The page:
The early adopters in the Social Procurement Paradigm Shift!

*This post originally appeared on Accelerating Social Impact, a CCC founded by David LePage with the mission to accelerate blended value business and investment opportunities to build healthy communities.

The dominant paradigm is how we define the current standard practices, and the routine pattern of behaviour. A paradigm shift is a move to a new dominant paradigm. The change goes through several phases: first exploration, then experimentation and then the early adaptors. The identifiable presence of the early adaptors signals that the groundwork is laid, the stage is set for the surge of others to participate in a new model.

The social purchasing activities of the public sector in Canada are announcing a new procurement paradigm. Governments are strategically using their existing purchasing to create social value. Social procurement is utilizing procurement policies and practices to affect social impact. Social impact results in measurable improvements in the living standards of individuals, groups and communities.

In 2013, when I wrote a research paper “Exploring Social Procurement” it was almost entirely theoretical because of the lack of evidence, case studies and relevant research. The paper was a review of the barriers and the opportunities of public sector social procurement along with a set of recommendations to move forward. It seems the paper, commissioned by Employment and Social Development Canada, a federal government ministry, was a harbinger of a purchasing system ready to spring out of its old practices and patterns.

Today we can actually track many of the early explorers, experimenters and early adopters in the social purchasing paradigm shift.

In 2003, Vancouver’s Fast Track to Employment launched the first Social Purchasing Portal, SPP, as an early experiment in utilizing the demand side of the market place to create targeted employment. Mills Basics Office Supplies was an early SPP employer/partner and continues growing as a social values business. The Caledon Institute and Vancouver Social Venture Partners were early explorers.  

In 2005 the City of Vancouver under Larry Berglund’s leadership adopted an ethical purchasing policy. Although a valuable policy, it didn’t get the traction that was expected. In 2010 the Vancouver Olympics did some social purchasing trials. The 2010 efforts influenced games related social purchasing at the Glasgow Commonwealth Games. Then there were Pan AM games employee diversity initiatives in Toronto in 2013.

All of these Canadian initiatives and other isolated experiments were part of an international growing interest in social procurement and Community Benefit Agreements in Australia, Scotland, and Britain. These were the explorers and the experimenters of social purchasing, leading the paradigm shift into new territory beyond just price, quality and green.

After years of many players nourishing that supportive environment on the supply side, and others planting the seeds on the demand side, the conditions were established for a tipping point. And over the past three years there has been a dramatic acceleration of public sector social procurement activity, leading the way of early adaptors in the paradigm shift.

Our recent Buy Social Canada webinar explored the latest developments in Canada’s Public Sector Social Procurement. We can now identify activities at every level of government and in several Crown Corporations:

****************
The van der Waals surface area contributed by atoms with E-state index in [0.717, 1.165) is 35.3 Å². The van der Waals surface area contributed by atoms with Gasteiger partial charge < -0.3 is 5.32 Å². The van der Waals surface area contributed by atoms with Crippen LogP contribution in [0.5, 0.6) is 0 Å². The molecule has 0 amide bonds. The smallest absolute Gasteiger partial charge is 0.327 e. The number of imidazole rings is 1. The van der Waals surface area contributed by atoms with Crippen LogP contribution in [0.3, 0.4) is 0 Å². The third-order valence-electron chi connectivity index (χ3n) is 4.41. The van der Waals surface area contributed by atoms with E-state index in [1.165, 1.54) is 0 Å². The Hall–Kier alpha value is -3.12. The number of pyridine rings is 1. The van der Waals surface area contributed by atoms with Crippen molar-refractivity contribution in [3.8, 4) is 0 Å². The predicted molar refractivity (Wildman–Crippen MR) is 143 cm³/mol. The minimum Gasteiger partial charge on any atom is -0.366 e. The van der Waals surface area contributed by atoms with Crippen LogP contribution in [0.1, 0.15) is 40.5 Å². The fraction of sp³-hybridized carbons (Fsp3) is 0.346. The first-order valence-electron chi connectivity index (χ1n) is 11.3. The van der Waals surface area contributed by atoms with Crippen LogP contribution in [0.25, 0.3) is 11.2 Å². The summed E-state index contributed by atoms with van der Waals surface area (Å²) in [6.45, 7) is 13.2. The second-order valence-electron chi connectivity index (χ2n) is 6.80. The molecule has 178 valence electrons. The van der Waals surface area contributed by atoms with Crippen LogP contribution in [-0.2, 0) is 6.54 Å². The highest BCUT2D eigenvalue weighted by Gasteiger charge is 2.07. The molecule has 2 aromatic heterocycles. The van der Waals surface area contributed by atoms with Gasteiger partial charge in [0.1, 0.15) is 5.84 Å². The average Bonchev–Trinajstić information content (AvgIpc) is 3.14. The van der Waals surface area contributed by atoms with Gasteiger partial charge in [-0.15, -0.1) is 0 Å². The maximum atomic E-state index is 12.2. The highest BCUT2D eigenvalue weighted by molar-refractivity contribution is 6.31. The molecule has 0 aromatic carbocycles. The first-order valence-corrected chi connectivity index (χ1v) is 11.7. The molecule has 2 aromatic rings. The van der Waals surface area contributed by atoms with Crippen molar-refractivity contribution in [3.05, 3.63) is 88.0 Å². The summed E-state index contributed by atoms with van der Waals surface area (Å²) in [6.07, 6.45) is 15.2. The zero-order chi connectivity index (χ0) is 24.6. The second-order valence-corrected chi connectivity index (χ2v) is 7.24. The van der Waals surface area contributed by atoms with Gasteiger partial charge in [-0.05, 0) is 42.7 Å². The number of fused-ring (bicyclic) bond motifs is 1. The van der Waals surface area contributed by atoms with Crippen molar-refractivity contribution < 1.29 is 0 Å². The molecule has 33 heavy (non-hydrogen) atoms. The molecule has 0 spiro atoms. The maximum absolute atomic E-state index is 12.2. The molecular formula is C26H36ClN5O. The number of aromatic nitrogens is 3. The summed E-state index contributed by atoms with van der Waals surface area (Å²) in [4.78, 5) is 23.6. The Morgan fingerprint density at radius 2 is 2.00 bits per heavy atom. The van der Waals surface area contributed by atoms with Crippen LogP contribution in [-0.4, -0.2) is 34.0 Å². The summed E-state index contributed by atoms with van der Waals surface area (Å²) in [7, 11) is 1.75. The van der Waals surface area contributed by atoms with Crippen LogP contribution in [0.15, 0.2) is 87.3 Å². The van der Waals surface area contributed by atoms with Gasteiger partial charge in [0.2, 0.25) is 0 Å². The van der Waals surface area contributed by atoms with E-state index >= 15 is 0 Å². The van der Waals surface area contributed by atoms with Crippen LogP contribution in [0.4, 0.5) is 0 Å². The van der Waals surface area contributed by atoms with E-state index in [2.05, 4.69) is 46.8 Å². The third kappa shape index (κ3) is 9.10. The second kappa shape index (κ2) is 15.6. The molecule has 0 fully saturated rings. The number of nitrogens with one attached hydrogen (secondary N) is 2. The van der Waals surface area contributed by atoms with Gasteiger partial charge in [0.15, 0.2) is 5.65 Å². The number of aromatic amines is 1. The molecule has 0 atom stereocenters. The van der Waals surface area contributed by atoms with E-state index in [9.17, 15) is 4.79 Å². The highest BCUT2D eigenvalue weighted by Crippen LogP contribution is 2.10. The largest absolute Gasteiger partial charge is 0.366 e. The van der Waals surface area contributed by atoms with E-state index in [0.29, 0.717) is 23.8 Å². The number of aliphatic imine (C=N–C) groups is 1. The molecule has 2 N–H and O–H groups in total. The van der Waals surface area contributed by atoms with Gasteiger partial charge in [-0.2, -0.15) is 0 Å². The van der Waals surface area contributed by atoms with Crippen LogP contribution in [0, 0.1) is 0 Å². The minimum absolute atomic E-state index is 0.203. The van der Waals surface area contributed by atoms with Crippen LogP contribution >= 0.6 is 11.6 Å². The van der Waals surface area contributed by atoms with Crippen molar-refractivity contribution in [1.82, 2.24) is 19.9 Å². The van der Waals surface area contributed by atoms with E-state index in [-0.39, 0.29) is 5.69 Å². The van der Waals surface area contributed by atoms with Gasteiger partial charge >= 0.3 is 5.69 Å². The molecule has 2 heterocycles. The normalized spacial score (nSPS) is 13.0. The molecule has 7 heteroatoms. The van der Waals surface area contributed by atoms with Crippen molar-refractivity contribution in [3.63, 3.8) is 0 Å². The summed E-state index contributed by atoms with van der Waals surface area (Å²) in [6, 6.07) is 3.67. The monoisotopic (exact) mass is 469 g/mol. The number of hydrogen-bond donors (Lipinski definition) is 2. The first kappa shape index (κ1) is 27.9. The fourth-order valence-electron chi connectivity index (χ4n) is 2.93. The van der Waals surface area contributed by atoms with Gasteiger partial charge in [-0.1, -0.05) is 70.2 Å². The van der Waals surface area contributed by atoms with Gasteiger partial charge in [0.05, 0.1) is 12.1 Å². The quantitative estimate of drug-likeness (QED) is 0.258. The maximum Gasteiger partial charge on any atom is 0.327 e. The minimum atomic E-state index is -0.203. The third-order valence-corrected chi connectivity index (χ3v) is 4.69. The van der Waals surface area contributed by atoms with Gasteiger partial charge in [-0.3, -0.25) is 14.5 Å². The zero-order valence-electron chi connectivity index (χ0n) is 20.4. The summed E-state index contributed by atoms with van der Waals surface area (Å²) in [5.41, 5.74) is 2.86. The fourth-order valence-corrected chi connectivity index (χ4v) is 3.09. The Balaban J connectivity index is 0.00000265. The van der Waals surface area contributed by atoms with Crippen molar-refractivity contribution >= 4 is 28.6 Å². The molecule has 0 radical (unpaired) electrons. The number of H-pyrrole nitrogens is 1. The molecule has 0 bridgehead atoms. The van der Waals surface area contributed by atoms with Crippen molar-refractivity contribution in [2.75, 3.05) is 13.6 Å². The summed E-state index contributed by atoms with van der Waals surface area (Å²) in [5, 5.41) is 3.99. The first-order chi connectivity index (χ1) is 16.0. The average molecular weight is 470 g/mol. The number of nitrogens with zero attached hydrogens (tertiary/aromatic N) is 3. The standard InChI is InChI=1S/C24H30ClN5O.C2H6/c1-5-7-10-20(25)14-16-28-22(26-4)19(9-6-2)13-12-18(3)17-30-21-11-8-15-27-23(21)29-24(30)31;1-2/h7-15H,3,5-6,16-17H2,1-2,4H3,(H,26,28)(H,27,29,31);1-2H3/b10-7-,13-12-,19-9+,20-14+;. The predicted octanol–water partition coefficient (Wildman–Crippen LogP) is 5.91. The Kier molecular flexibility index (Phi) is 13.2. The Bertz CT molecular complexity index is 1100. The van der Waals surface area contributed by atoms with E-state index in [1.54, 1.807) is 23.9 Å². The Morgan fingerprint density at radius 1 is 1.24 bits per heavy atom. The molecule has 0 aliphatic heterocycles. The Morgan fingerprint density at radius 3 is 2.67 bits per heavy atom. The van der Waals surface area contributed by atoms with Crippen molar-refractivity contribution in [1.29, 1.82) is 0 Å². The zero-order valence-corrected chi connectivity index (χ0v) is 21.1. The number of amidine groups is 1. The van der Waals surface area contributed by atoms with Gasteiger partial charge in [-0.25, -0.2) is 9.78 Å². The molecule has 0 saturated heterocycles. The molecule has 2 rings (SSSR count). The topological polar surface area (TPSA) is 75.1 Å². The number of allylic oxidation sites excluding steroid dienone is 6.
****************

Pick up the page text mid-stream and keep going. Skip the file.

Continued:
Vancouver City Council endorses social procurement and Buy Social in November 2015

Vancouver puts social enterprise criteria into an RFP for office supplies in early 2016

The village of Cumberland, population 3500, adopts a social purchasing program in the spring 2016, and uses it to help select a contractor for a road construction project.

Canada’s largest municipality of Toronto passed a social purchasing program focused on creating employment opportunities in the spring of 2016


British Columbia published the Social Purchasing Guidelines in November 2014

BC issues an RFP for security services at SDSI offices with a 20% value for social impact created through employment of persons on income assistance or disabilities support.

Ontario Government introduces Infrastructure for Jobs and Prosperity Act (Bill 6) in 2015

Manitoba puts social purchasing into their Social Enterprise Strategy, 2015.

Quebec has a social economy purchasing strategy since 2014.


Mandate letter for the Ministry of Government Procurement includes ‘social purchasing’

MP Hussen’s Private Member’s Bill 227, promotes the potential to add social value unto federal infrastructure spending. It has had an initial reading in Parliament, and moves to further debate on September 23.


BC Housing has contracted with social enterprise CleanStart for a multi-million multi-year junk removal contract after including a social enterprise emphasis in an RFP in late 2014

Manitoba Housing commits over $10million towards social purchasing that targets employment development for persons with barriers

The perceived risks of rising costs and trade agreement transgressions are being proven wrong. Rather government is obtaining even greater value for taxpayers and communities through social value purchasing decisions.

The shift is happening in the public sector purchasing that will inevitably result in their private sector suppliers to ‘figure it out’. Private sector providers will adapt their services to include opportunities for social enterprises with a demonstrated and measurable social value.

We are on the cusp of a paradigm shift to where social value is an embedded component of procurement policy and practice.